Date of this Version
Tufuor, E., Rilett, L., LeFrois, C. "In-Vehicle Evaluation of Milled Rumble Strips at Pre- and Post-Chip Sealed Maintenance Periods" (2017) Nebraska Department of Roads Research Report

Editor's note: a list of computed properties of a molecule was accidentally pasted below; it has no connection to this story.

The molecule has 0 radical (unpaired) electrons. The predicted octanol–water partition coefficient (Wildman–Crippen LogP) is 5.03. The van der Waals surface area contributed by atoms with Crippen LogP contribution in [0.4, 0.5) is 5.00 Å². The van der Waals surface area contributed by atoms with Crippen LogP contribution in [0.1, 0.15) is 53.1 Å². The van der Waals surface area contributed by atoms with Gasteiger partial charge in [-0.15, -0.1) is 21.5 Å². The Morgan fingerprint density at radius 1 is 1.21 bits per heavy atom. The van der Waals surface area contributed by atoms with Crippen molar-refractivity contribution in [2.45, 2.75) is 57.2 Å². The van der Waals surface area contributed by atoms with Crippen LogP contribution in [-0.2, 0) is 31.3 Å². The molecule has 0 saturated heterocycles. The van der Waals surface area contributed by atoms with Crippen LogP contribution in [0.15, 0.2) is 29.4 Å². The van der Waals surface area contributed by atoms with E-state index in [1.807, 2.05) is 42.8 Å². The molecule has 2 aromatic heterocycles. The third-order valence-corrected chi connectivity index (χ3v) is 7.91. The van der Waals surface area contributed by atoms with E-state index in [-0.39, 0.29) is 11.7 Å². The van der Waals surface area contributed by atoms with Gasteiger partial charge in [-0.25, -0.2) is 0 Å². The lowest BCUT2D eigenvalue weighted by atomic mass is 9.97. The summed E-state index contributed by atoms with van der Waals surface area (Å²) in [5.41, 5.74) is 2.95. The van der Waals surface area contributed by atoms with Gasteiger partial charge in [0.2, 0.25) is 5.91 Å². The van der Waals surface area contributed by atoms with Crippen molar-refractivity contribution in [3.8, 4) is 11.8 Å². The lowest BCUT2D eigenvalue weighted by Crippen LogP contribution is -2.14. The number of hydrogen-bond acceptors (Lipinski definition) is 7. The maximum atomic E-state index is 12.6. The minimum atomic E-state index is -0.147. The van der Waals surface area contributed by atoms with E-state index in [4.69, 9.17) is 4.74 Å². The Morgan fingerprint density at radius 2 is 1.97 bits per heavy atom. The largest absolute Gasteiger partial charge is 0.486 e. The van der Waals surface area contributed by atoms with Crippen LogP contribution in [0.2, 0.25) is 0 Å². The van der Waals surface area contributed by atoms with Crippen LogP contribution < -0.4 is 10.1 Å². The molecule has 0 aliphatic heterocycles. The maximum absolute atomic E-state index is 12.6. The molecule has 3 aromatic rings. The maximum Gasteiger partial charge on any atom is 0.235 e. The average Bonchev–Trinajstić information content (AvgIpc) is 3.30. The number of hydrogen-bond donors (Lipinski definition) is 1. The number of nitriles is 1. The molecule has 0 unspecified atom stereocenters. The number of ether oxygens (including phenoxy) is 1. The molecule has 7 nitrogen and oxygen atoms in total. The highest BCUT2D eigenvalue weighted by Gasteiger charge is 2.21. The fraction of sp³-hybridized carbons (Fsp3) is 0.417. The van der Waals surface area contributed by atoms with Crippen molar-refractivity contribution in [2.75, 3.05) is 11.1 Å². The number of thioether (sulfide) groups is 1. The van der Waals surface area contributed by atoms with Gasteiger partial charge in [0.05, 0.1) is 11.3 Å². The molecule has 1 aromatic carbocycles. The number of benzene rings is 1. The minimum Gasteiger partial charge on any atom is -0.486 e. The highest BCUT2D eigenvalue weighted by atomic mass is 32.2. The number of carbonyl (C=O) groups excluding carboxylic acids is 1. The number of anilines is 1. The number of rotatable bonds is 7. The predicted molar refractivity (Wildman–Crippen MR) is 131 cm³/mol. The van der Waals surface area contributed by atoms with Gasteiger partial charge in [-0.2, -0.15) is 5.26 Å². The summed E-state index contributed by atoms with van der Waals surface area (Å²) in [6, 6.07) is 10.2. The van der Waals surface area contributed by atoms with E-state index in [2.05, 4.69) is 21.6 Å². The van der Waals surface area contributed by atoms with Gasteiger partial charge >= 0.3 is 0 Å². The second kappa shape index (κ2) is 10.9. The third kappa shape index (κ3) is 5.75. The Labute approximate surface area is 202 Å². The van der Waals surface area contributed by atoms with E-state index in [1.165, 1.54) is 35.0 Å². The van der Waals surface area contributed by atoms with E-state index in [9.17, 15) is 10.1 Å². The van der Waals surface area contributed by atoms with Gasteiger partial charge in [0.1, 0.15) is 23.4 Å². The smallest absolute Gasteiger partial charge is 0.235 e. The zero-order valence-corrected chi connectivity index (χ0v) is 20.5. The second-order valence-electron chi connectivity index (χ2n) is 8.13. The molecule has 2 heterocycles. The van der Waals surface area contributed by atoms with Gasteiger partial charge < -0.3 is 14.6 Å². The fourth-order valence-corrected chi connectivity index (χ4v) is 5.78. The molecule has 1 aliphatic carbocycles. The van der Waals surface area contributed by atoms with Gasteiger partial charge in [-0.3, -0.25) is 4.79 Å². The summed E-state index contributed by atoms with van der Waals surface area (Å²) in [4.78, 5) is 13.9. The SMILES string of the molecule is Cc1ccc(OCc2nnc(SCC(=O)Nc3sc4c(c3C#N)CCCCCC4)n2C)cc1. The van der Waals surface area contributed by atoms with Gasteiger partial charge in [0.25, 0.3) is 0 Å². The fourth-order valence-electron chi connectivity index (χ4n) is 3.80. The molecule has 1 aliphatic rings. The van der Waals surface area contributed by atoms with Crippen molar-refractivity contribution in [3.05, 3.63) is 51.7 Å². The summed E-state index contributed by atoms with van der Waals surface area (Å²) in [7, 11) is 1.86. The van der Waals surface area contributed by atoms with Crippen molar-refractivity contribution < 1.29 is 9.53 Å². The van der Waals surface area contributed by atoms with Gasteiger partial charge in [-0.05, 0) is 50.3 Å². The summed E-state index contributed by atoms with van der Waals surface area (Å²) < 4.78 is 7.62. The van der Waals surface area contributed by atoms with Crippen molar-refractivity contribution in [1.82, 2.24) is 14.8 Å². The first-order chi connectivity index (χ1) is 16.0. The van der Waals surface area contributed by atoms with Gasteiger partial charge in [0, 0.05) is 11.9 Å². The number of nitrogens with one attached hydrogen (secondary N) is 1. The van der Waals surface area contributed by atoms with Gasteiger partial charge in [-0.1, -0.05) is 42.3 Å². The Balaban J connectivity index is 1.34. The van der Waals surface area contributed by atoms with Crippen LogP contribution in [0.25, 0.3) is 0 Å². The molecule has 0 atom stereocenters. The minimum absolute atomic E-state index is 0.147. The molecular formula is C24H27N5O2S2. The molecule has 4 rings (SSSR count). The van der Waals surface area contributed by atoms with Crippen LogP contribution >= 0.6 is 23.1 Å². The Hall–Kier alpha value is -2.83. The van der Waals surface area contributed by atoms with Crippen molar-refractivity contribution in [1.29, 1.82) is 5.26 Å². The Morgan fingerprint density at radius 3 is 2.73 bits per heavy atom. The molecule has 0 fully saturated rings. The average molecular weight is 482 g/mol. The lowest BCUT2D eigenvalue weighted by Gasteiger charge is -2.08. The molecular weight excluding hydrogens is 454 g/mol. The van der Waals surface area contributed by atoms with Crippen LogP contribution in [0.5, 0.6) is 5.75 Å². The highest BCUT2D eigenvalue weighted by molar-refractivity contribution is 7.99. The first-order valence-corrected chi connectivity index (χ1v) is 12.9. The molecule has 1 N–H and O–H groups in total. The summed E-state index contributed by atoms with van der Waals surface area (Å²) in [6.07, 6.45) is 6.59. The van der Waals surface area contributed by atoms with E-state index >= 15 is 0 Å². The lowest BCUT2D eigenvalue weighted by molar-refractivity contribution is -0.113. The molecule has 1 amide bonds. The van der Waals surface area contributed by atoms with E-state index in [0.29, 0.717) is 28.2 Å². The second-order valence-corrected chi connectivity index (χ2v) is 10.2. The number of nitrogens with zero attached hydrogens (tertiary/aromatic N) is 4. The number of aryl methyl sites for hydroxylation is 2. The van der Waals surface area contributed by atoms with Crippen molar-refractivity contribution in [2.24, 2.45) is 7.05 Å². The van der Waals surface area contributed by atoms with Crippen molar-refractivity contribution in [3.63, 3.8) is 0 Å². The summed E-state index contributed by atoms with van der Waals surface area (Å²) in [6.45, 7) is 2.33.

Driver fatigue and drowsiness can have a profound impact on safety. Centerline and shoulder rumble strips (RS) are popular countermeasures designed to produce audible and tactile warning when vehicles deviate from the travel lane onto the RS. This reduces the risk of lane departure crashes. Studies show that the noise produced by RS is a function of many variables. RS depth is known to have the greatest impact on alerting drivers. However, chip-seal pavement maintenance operations have the tendency to reduce the original RS design depth, which may have an impact on the functional effectiveness of the RS. The purpose of this paper is to conduct a controlled experiment to understand the relationship between milled RS depth and noise and vibration in the vehicle cab. In-vehicle noise and vibration levels were collected on five different RS depths (i.e., 1/8", 1/4", 3/8", 1/2" and 5/8"), on three RS types (i.e., shoulder, single centerline, and double centerline), on three highways in the state of Nebraska, and using two vehicles travelling at speeds of 45 mph, 55 mph, and 65 mph. RS depths at 1/8" intervals were used to simulate the influence of a chip-seal on the RS effectiveness. On the basis of the in-vehicle sound and vibration levels of all the tested RS depths, it was shown in this research that a 1/8" reduction in the current milled RS design depth, as a result of chip-sealing, does not result in a practical reduction in the RS effectiveness at producing audible and tactile warnings to alert drivers. Re-milling of rumble strips after chip sealing is therefore not recommended if the chip seal reduced the rumble strip depth by 1/8".